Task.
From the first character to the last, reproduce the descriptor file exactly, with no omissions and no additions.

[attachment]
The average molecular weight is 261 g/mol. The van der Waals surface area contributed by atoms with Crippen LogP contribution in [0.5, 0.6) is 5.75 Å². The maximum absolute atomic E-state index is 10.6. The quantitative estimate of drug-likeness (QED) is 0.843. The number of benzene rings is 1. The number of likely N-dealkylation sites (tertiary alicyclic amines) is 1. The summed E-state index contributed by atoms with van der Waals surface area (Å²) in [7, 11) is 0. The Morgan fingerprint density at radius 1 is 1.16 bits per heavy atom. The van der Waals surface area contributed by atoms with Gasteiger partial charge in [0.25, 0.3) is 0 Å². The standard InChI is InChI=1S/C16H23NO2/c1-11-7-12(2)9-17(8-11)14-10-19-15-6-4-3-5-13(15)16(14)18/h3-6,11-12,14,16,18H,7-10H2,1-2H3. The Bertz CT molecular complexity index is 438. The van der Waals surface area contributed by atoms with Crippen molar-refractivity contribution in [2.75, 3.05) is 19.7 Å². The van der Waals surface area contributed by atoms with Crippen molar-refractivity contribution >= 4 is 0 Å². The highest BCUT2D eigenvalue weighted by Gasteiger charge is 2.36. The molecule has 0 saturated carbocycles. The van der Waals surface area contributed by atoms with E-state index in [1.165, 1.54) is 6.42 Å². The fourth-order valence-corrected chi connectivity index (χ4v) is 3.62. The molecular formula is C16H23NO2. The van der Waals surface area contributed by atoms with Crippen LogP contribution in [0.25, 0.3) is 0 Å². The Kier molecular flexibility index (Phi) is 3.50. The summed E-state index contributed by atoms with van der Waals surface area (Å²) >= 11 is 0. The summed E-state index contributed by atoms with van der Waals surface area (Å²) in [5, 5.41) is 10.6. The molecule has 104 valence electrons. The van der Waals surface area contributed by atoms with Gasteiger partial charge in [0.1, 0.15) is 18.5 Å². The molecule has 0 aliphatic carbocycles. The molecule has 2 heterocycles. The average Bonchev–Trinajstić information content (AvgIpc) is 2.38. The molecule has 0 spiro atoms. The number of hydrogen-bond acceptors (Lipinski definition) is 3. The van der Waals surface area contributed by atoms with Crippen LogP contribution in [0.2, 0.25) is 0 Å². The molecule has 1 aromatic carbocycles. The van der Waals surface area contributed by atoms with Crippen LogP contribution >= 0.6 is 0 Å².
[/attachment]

The average molecular weight is 261 g/mol. The van der Waals surface area contributed by atoms with Crippen LogP contribution in [0.5, 0.6) is 5.75 Å². The maximum absolute atomic E-state index is 10.6. The quantitative estimate of drug-likeness (QED) is 0.843. The number of benzene rings is 1. The number of likely N-dealkylation sites (tertiary alicyclic amines) is 1. The summed E-state index contributed by atoms with van der Waals surface area (Å²) in [7, 11) is 0. The Morgan fingerprint density at radius 1 is 1.16 bits per heavy atom. The van der Waals surface area contributed by atoms with Gasteiger partial charge in [0.25, 0.3) is 0 Å². The standard InChI is InChI=1S/C16H23NO2/c1-11-7-12(2)9-17(8-11)14-10-19-15-6-4-3-5-13(15)16(14)18/h3-6,11-12,14,16,18H,7-10H2,1-2H3. The Bertz CT molecular complexity index is 438. The van der Waals surface area contributed by atoms with Crippen molar-refractivity contribution in [2.75, 3.05) is 19.7 Å². The van der Waals surface area contributed by atoms with Crippen molar-refractivity contribution >= 4 is 0 Å². The highest BCUT2D eigenvalue weighted by Gasteiger charge is 2.36. The molecule has 0 saturated carbocycles. The van der Waals surface area contributed by atoms with E-state index in [1.165, 1.54) is 6.42 Å². The fourth-order valence-corrected chi connectivity index (χ4v) is 3.62. The molecular formula is C16H23NO2. The van der Waals surface area contributed by atoms with Crippen LogP contribution in [0.25, 0.3) is 0 Å². The Kier molecular flexibility index (Phi) is 3.50. The summed E-state index contributed by atoms with van der Waals surface area (Å²) >= 11 is 0. The summed E-state index contributed by atoms with van der Waals surface area (Å²) in [5, 5.41) is 10.6. The molecule has 104 valence electrons. The van der Waals surface area contributed by atoms with Gasteiger partial charge in [0.1, 0.15) is 18.5 Å². The molecule has 0 aliphatic carbocycles. The molecule has 2 heterocycles. The average Bonchev–Trinajstić information content (AvgIpc) is 2.38. The molecule has 0 spiro atoms. The number of hydrogen-bond acceptors (Lipinski definition) is 3. The van der Waals surface area contributed by atoms with Crippen LogP contribution in [0.2, 0.25) is 0 Å². The molecule has 1 aromatic carbocycles. The van der Waals surface area contributed by atoms with Crippen LogP contribution >= 0.6 is 0 Å².